That breaks every NaNo rule out there, but this whole wonderful on-line contest is about the writing. Getting it done, being better, moving forward.
    I WILL have this first novel out to agents by the end of the month. I wouldn’t be this driven without National Novel Writing Month. And thank you to YOU for telling me I’m not the only one to rewrite the rules to fit them to my own needs.

  52. jelliott93
    Posted November 8, 2013 at 10:04 AM | Permalink

    Pat,

    Thanks so much for the NaNoWriMo pep talk – no disrespect to the others but yours was the first that truly inspired me instead of had me going blah blah blah…I should be writing instead of reading pep talks.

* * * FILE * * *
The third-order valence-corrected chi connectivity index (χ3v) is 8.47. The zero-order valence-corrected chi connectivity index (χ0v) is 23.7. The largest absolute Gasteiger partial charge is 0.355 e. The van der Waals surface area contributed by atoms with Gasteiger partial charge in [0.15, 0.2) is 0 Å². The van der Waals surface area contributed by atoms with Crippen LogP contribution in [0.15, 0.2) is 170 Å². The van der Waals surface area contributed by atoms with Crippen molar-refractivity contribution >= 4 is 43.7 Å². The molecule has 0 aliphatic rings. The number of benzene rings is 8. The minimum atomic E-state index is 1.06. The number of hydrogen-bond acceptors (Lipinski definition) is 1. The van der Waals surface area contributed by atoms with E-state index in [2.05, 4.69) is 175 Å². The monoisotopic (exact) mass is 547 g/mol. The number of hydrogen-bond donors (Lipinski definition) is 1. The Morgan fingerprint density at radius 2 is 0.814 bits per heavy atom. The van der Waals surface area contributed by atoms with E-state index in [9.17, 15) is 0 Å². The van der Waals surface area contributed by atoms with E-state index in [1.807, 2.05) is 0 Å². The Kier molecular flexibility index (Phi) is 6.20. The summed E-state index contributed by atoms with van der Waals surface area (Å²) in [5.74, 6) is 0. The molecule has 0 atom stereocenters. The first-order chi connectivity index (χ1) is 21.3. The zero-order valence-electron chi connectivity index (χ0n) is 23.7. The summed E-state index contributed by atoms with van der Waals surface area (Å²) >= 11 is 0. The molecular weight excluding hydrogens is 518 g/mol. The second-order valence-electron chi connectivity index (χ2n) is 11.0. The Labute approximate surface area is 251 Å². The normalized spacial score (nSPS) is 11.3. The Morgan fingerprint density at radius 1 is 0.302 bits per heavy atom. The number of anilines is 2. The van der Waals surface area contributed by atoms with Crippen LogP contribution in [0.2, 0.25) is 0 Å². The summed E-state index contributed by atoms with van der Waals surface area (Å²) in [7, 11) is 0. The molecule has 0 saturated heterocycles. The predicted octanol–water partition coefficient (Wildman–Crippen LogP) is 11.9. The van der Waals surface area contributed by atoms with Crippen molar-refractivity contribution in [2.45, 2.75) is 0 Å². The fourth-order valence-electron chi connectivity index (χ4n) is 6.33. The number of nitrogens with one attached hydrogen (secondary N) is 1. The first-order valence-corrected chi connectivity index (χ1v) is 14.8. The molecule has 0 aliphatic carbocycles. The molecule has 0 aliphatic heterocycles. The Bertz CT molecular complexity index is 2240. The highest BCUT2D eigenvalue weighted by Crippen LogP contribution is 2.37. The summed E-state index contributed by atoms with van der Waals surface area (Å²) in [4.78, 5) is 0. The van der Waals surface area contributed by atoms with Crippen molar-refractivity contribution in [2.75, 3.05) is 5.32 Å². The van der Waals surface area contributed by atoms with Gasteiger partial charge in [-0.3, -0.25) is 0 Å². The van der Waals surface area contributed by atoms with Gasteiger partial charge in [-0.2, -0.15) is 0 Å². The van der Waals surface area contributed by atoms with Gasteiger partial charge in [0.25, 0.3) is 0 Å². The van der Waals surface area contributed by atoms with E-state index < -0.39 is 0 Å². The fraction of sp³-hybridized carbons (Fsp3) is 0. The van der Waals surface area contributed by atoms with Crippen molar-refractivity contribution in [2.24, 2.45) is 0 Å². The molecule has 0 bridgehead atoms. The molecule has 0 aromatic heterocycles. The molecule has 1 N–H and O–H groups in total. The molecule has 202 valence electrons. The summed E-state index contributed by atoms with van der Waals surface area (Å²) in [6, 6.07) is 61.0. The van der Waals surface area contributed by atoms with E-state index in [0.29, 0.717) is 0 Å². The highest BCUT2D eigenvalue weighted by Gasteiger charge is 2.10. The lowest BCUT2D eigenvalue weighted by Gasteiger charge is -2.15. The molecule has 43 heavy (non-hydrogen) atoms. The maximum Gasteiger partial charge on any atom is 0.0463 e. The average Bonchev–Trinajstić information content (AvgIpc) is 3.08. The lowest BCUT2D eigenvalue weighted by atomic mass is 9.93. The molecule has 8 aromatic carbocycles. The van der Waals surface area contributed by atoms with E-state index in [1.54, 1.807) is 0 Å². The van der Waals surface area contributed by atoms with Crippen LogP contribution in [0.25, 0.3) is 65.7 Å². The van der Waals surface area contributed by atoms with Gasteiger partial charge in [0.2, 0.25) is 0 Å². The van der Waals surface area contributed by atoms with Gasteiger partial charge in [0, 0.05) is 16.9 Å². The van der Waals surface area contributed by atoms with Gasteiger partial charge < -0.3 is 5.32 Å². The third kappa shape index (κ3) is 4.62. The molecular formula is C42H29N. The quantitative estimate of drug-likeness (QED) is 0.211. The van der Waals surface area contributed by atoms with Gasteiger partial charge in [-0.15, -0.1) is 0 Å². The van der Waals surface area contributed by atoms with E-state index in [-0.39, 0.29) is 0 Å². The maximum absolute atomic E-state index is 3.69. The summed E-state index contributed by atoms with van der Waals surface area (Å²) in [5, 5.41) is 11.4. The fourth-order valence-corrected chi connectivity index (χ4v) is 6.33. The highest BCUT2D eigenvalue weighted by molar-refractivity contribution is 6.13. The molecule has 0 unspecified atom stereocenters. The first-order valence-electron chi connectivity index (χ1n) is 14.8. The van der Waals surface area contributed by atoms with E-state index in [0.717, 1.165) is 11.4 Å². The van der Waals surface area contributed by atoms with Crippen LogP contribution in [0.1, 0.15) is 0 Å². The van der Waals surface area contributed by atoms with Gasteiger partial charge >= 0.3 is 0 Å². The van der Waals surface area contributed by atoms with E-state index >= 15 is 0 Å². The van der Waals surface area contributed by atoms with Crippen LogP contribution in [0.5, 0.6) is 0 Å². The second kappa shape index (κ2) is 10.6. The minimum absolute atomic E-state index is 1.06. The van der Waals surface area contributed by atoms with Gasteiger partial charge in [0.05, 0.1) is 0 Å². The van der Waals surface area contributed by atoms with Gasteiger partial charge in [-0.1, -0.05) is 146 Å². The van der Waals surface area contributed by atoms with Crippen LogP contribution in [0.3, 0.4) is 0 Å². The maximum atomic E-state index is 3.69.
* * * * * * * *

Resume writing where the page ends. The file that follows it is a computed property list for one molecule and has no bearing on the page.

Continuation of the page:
I was going to skip this year because I am late starting. After reading your post I am duly inspired to get work and do what I can. Personally, I think there are few better achievements in life than to inspire others to be better. You have done that. Thanks!

  53. Nichole
    Posted November 19, 2013 at 12:29 PM | Permalink

    Ah, so YOU are the one who wrote the tantalizing book that appeared in my library’s new book section a while back. The one that was the second in a series. :(

    I haven’t read any of your books yet (I was very anti-series at the above time), but I am deeply entertained by your NaNo prep talk and this post. I may see about reading your works soon.

    Thanks for the refreshing and uplifting advice. :)